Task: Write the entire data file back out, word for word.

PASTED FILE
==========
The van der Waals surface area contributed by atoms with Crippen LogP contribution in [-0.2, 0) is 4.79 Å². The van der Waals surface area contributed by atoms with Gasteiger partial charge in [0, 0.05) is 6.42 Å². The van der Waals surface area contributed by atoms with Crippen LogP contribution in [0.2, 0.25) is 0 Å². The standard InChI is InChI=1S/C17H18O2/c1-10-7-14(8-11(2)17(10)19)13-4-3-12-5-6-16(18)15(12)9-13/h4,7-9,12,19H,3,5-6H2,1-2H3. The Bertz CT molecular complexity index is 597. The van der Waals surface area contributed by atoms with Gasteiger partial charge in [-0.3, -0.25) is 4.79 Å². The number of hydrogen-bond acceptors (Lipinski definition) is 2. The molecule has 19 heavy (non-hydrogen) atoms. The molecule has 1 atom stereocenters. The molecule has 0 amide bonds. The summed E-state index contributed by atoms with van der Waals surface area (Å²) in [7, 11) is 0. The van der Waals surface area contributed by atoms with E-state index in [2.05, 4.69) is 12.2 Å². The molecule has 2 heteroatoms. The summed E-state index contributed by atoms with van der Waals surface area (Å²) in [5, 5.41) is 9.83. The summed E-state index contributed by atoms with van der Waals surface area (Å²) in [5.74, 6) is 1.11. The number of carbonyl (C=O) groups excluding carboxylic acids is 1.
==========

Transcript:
The van der Waals surface area contributed by atoms with Crippen LogP contribution in [-0.2, 0) is 4.79 Å². The van der Waals surface area contributed by atoms with Gasteiger partial charge in [0, 0.05) is 6.42 Å². The van der Waals surface area contributed by atoms with Crippen LogP contribution in [0.2, 0.25) is 0 Å². The standard InChI is InChI=1S/C17H18O2/c1-10-7-14(8-11(2)17(10)19)13-4-3-12-5-6-16(18)15(12)9-13/h4,7-9,12,19H,3,5-6H2,1-2H3. The Bertz CT molecular complexity index is 597. The van der Waals surface area contributed by atoms with Gasteiger partial charge in [-0.3, -0.25) is 4.79 Å². The number of hydrogen-bond acceptors (Lipinski definition) is 2. The molecule has 19 heavy (non-hydrogen) atoms. The molecule has 1 atom stereocenters. The molecule has 0 amide bonds. The summed E-state index contributed by atoms with van der Waals surface area (Å²) in [7, 11) is 0. The van der Waals surface area contributed by atoms with E-state index in [2.05, 4.69) is 12.2 Å². The molecule has 2 heteroatoms. The summed E-state index contributed by atoms with van der Waals surface area (Å²) in [5, 5.41) is 9.83. The summed E-state index contributed by atoms with van der Waals surface area (Å²) in [5.74, 6) is 1.11. The number of carbonyl (C=O) groups excluding carboxylic acids is 1.